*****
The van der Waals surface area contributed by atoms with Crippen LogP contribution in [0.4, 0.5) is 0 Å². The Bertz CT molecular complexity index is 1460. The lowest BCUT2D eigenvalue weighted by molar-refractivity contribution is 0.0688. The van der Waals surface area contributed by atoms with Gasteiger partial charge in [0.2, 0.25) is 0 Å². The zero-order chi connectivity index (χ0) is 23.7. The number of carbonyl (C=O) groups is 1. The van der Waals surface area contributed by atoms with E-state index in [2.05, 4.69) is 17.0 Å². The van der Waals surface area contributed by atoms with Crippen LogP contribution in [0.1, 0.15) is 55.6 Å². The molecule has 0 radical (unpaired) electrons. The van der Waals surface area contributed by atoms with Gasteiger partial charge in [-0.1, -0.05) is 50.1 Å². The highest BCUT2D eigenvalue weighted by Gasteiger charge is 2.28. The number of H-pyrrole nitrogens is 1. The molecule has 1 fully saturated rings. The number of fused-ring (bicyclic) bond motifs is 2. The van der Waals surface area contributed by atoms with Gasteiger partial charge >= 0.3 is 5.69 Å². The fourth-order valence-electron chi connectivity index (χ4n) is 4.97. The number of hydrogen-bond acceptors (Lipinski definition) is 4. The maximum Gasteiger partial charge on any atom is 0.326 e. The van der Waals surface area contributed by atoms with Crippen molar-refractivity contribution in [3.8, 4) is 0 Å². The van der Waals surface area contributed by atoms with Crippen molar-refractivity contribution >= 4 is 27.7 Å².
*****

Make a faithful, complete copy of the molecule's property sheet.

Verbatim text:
The van der Waals surface area contributed by atoms with Crippen LogP contribution in [0.4, 0.5) is 0 Å². The Bertz CT molecular complexity index is 1460. The lowest BCUT2D eigenvalue weighted by molar-refractivity contribution is 0.0688. The van der Waals surface area contributed by atoms with Gasteiger partial charge in [0.2, 0.25) is 0 Å². The zero-order chi connectivity index (χ0) is 23.7. The number of carbonyl (C=O) groups is 1. The van der Waals surface area contributed by atoms with E-state index in [2.05, 4.69) is 17.0 Å². The van der Waals surface area contributed by atoms with Crippen LogP contribution in [0.1, 0.15) is 55.6 Å². The molecule has 0 radical (unpaired) electrons. The van der Waals surface area contributed by atoms with Gasteiger partial charge in [-0.1, -0.05) is 50.1 Å². The highest BCUT2D eigenvalue weighted by Gasteiger charge is 2.28. The number of H-pyrrole nitrogens is 1. The molecule has 1 fully saturated rings. The number of fused-ring (bicyclic) bond motifs is 2. The van der Waals surface area contributed by atoms with Gasteiger partial charge >= 0.3 is 5.69 Å². The fourth-order valence-electron chi connectivity index (χ4n) is 4.97. The number of hydrogen-bond acceptors (Lipinski definition) is 4. The maximum Gasteiger partial charge on any atom is 0.326 e. The van der Waals surface area contributed by atoms with Crippen molar-refractivity contribution in [3.8, 4) is 0 Å². The van der Waals surface area contributed by atoms with Crippen molar-refractivity contribution >= 4 is 27.7 Å².